* Any views expressed in this opinion piece are those of the author and not of Thomson Reuters Foundation.
One person is forcibly displaced every two seconds as a result of conflict or persecution
One person is forcibly displaced every two seconds as a result of conflict or persecution.
According to the UNHCR, as of today, there are over 68 million people displaced, over 25 million of whom are refugees — people who have been forced to flee home, and sometimes their country, as a result of war, violence or persecution.
The refugee crisis has almost always been a topic high on the humanitarian and development agenda, especially in the context of how support can best be provided in the short and medium term in a decent and dignified manner.
Ensuring refugees access to critical services is key. But how can accessibility be improved, especially in the areas of healthcare, education and financing? When forcibly displaced from their homes, many refugees lose exactly this access to vital, everyday support.
As they cross borders into new jurisdictions without formal identification, the lack of legal identity results in millions of refugees being denied or delayed from accessing services that many of us in the developed world often take for granted. However, leveraging blockchain technology to deliver digital identities can deliver the much-needed solution to the refugee identification crisis.
Blockchain For Good
Blockchain can be thought of as an incorruptible ledger that stores transactions which are replicated across multiple computers on a decentralized network (this could be hundreds, thousands or even millions of computers). Each computer plays a role in making the ledger tamper-proof, thus increasing the strength of the network. This digital ledger maintains security and traceability, while cutting out unnecessary intermediaries.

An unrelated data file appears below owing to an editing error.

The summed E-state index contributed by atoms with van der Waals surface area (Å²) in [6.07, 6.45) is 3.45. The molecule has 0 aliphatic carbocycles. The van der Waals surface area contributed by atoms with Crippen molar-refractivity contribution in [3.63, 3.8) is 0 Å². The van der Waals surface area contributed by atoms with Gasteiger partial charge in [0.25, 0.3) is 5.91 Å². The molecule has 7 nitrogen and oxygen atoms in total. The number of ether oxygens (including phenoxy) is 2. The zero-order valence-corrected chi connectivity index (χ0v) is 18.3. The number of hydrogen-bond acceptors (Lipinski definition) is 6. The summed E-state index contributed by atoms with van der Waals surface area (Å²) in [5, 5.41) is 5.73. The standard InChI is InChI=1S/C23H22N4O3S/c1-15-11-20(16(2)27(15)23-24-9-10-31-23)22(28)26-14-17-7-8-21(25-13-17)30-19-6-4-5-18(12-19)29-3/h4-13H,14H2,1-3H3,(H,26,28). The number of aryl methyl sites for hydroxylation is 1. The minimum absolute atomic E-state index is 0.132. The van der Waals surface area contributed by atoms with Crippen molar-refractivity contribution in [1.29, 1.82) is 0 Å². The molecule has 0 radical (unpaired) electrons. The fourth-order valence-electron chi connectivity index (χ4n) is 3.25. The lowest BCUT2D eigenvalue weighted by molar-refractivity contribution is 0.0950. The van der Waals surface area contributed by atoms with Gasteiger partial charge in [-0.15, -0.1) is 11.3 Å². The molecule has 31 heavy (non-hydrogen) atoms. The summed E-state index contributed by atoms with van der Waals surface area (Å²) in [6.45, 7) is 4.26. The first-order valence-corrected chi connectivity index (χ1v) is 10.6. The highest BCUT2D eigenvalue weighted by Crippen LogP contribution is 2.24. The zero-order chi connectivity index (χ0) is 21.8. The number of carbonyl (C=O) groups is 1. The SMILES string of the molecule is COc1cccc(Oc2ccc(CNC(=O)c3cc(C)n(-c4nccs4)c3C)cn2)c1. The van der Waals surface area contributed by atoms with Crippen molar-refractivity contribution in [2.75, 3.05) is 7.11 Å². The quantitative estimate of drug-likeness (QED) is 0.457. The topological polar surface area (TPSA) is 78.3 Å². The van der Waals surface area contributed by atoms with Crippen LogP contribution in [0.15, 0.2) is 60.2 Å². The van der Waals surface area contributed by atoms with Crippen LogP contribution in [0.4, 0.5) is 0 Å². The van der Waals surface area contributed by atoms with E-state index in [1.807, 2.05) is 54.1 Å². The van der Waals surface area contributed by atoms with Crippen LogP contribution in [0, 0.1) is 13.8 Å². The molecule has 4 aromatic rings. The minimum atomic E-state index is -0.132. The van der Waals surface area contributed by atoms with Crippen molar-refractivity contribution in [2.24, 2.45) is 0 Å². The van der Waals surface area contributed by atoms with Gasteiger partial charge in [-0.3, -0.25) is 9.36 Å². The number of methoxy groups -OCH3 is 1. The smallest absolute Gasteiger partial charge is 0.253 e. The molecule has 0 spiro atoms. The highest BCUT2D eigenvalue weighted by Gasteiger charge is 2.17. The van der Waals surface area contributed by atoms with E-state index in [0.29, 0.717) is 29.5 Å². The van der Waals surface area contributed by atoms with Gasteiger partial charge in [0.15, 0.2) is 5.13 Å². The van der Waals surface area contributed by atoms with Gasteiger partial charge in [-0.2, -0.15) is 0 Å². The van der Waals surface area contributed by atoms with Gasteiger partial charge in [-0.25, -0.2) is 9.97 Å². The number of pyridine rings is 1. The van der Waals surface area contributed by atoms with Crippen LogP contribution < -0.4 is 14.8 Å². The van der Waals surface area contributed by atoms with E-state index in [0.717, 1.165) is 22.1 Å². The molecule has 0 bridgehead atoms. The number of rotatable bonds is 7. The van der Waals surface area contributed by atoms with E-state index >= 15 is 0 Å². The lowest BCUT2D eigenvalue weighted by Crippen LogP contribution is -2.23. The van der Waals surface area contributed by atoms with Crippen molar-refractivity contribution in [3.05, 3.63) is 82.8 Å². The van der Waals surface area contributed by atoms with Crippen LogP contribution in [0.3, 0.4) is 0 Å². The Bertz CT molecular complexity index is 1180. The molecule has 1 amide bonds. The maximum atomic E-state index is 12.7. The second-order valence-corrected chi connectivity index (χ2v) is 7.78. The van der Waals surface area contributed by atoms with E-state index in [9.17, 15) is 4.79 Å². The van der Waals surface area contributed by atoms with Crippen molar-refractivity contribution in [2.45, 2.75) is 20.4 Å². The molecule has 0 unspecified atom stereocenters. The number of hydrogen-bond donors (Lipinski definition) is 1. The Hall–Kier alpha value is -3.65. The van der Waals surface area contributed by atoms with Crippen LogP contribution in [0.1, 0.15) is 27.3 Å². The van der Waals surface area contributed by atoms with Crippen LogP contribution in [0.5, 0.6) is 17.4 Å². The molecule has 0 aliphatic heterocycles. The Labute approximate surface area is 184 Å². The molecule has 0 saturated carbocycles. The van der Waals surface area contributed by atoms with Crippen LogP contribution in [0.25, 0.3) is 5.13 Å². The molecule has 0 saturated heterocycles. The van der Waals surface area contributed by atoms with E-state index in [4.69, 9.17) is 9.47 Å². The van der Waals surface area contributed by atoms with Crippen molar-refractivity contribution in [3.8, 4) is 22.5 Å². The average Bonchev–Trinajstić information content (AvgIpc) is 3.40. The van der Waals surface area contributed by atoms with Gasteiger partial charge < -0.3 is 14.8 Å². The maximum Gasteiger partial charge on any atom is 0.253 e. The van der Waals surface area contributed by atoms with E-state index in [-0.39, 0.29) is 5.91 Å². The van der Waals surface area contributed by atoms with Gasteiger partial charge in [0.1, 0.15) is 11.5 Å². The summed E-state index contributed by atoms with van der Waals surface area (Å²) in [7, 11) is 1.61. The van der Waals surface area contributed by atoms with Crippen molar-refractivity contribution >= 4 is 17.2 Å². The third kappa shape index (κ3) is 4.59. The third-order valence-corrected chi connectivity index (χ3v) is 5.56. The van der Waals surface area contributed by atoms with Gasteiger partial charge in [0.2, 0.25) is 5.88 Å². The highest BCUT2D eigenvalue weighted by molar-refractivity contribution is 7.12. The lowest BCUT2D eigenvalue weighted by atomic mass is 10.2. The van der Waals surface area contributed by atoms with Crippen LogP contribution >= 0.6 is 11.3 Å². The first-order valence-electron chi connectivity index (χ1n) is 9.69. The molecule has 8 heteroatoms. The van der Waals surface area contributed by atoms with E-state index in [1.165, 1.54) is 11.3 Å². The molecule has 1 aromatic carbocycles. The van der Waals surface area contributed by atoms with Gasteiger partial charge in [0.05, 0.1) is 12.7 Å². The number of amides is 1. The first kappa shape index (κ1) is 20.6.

Organisations working hard to improve the lives of refugees can utilise blockchain-enabled digital identity solutions as a means of understanding how resources are distributed, as well as to cut down on identity fraud and data mismanagement, while allowing organisations to reduce their burden around costs and resources.
Digital identities function as the basis for refugees accessing entitlements such as aid, welfare, remittances, donations, and healthcare. With every activity immutably recorded, a blockchain solution provides transparency and traceability to the process of recordkeeping. As data builds on the blockchain, information accumulates and the technology effectively provides a de facto foundation where information can be structured, reviewed and utilised. When refugees use their digital identity to receive aid and support, they are also capturing data of their activities — building a social and economic history.
Possibilities Beyond the Crisis
Blockchain aids in the resettlement of refugees, providing greater security and transparency in the immigration process, and allowing them to focus on life after conflict. With a permanent, cross-border identity record, blockchain can be used for work permits and asylum application processing. The technology could also greatly increase a refugee’s ability to work and give them the ability to legally access basic services, including banking, healthcare and welfare.
Blockchain ensures a refugee’s identity is not stolen, forged or duplicated by hosting their personal information on a decentralized ecosystem. Stored on “blocks” that are continuously verified and secured through cryptography, blockchain is critical in protecting a refugee’s data from being exploited. The documentation of these refugees could make a huge difference to their lives especially as it might alter the public’s perception of them.
While no technology should be considered a silver bullet that solves all ailments, there is little doubt that blockchain has the capacity to affect significant, positive change for the future of refugees and humanity. Blockchain will not only emerge as the integral infrastructure capable of revolutionising assistance during a refugee crisis, but also as the mechanism that has the potential to eradicate it.
Joseph Thompson is the CEO and Co-Founder of AID:Tech, the world’s first company ever to deliver international aid using blockchain technology.